Every month, the FACE Office will recognize one group or individual who has shown an exceptional commitment to family and community engagement in their school community. We call them “innovators” because of the hard work, creativity, and fresh ideas they bring to the table. This month, we’re featuring NW PHL Public Schools, a Facebook group which also has a public page that features resources, conversations, and tips from families across the city who work together to promote Philadelphia public schools. We spoke with the group’s founder, Zoe Rooney and two instrumental members, To-Lan Tran, and Sophia Saunders, all of whom send their children to a combination of District public and charter schools. We asked about the NW PHL Public Schools group and their newly created Neighborhood School Builder Parent/Family Reference Guide.
Did you all know each other before the NW PHL Public Schools Facebook Group was created or did you meet each other through the group?
Zoe: We didn’t know each other before. I was involved with C.W. Henry through “Considering Henry,” which is a parent led group for prospective parents. We hold meetings throughout the school year in the homes of current Henry parents, where we would primarily talk to people who had kids in preschool and who were thinking about kindergarten. Through that work, I started to realize there needed to be a place to have larger conversations in general about public schools in Northwest Philly and across the whole city, really. I was finding that parents who were considering Henry were very focused on Henry and not public schools in general. So that’s where the idea came from; I created the group at the end of February 2018 and started connecting with people that I knew through Considering Henry and others I knew through other schools and it kind of exploded from there. Within 6-8 weeks, we had over 400 members.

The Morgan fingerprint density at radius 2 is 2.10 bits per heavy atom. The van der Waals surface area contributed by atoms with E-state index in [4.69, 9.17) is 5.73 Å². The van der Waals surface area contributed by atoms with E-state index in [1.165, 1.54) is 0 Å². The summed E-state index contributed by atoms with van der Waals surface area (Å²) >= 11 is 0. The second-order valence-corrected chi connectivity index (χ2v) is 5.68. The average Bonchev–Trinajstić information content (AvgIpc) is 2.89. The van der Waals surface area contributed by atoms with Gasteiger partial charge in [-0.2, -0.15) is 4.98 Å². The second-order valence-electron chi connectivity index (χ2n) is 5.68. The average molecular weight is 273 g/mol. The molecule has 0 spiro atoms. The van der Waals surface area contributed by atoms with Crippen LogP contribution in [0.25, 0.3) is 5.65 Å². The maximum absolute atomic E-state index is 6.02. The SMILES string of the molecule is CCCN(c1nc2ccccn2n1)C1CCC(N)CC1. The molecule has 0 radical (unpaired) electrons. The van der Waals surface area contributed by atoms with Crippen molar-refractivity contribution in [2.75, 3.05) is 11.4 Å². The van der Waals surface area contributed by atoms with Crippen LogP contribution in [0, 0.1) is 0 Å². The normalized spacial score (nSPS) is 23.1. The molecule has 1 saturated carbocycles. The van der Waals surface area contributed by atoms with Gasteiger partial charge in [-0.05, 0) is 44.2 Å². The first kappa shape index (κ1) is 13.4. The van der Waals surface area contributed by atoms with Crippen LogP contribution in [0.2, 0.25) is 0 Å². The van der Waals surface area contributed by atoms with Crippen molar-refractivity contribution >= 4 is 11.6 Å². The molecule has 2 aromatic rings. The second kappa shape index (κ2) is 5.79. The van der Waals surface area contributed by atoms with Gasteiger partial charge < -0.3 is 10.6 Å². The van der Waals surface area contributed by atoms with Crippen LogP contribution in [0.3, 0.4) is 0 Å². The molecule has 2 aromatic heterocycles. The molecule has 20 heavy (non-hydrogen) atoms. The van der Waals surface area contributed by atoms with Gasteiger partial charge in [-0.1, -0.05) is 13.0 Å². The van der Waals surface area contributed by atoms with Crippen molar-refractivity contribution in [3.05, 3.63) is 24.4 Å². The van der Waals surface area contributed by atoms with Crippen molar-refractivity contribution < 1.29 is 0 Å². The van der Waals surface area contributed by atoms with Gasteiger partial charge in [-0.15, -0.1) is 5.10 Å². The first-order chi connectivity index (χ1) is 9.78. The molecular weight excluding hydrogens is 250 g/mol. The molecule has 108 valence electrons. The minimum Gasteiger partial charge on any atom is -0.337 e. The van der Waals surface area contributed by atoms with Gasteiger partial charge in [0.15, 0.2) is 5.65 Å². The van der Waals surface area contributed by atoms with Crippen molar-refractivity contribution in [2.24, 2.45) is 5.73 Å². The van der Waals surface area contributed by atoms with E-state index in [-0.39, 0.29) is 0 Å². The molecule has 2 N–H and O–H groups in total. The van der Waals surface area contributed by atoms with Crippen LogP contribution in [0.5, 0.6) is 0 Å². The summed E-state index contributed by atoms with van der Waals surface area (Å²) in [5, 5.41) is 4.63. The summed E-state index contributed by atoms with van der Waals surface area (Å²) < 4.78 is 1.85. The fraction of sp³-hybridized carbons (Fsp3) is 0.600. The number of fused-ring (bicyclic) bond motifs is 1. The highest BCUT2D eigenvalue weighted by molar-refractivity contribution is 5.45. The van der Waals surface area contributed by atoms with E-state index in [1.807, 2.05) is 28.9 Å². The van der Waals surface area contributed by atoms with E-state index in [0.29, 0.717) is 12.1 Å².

Sophia: I got involved in the group through my community work. Our neighborhood has a 9th District Community Council which was involved in advocacy work around Ad Prima Charter School. This led me to join the discussion group and that’s how I first met Zoe and I put a couple posts on and people started responding.
To-Lan: I read something that Zoe wrote on another website and I linked up with her Facebook page. I just really enjoy helping other families in various schools. I was a volunteer at Russell Byers [Charter School] for ten years and ran various fundraisers. So I was able to put input from experience running the different programs.
Can you tell us about the Neighborhood School Builder Parent/Family Reference Guide?
Sophia: I look at the Guide like an A to Z kind of thing, where we start off with the different resources that are available and different websites that families can go to and then we dive into topics that may come up. I tried to keep it very chronological so that it goes from Back to School Night to Teacher Appreciation and all in between. I think it’s a great starting point, especially for a parent that is not engaged.
To-Lan: For me, the Reference Guide is a quick start, live document for parent groups that are starting or need to be reengaged. It really guides the parents that don’t have anybody there right now…this is kind of a guide to encourage and give ideas of what has worked and even putting ourselves out there to be available to help.
Can you take us through the process of creating the Reference Guide?
Zoe: We had a meeting at the end of last school year that was at the East Falls Library. We invited people from the group from a variety of schools to do some brainstorming about what we found successful and what some challenges were at different schools.
Sophia: The Reference Guide came out of postings [in the Facebook group]. Initially I had created a post about the in-catchment/out-of-catchment issue; I know I wanted to educate people about why people choose not to go to their neighborhood schools. That led to more people posting and Zoe said that they were interested in putting something together. I was able to pull things together and To-Lan and Zoe were very helpful in reviewing. A lot of it came from different posts and things from that meeting. That took about a month and then we released it around July.
What has the reception of the guide been like on the Facebook group? How are you working to get it out to as many people as possible?
Sophia: Well, initially I had posted onto our discussion page and then I think someone from the group posted it to the Philly School News page, saying a parent in the Northwest created a Reference Guide. Other than that, I think people have shared it.